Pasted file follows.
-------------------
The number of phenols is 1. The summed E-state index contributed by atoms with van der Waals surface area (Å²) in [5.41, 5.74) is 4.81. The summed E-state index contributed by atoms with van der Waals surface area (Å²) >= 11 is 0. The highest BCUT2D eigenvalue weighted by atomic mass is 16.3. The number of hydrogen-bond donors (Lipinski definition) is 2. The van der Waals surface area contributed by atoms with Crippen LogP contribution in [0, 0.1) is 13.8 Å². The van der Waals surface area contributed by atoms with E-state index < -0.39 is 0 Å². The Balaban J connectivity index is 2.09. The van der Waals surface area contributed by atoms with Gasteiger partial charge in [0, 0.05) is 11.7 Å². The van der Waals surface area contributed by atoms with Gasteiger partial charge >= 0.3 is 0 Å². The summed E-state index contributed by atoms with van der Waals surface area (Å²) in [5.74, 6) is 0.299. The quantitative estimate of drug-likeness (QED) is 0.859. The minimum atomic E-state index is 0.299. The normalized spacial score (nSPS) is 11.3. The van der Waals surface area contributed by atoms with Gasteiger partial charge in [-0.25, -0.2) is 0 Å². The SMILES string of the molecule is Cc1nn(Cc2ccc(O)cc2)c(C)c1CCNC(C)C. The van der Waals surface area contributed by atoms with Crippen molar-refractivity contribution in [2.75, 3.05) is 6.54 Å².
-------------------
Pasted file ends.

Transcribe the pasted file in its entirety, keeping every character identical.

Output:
The number of phenols is 1. The summed E-state index contributed by atoms with van der Waals surface area (Å²) in [5.41, 5.74) is 4.81. The summed E-state index contributed by atoms with van der Waals surface area (Å²) >= 11 is 0. The highest BCUT2D eigenvalue weighted by atomic mass is 16.3. The number of hydrogen-bond donors (Lipinski definition) is 2. The van der Waals surface area contributed by atoms with Crippen LogP contribution in [0, 0.1) is 13.8 Å². The van der Waals surface area contributed by atoms with E-state index < -0.39 is 0 Å². The Balaban J connectivity index is 2.09. The van der Waals surface area contributed by atoms with Gasteiger partial charge in [0, 0.05) is 11.7 Å². The van der Waals surface area contributed by atoms with Gasteiger partial charge >= 0.3 is 0 Å². The summed E-state index contributed by atoms with van der Waals surface area (Å²) in [5.74, 6) is 0.299. The quantitative estimate of drug-likeness (QED) is 0.859. The minimum atomic E-state index is 0.299. The normalized spacial score (nSPS) is 11.3. The van der Waals surface area contributed by atoms with Gasteiger partial charge in [-0.25, -0.2) is 0 Å². The SMILES string of the molecule is Cc1nn(Cc2ccc(O)cc2)c(C)c1CCNC(C)C. The van der Waals surface area contributed by atoms with Crippen molar-refractivity contribution in [2.75, 3.05) is 6.54 Å².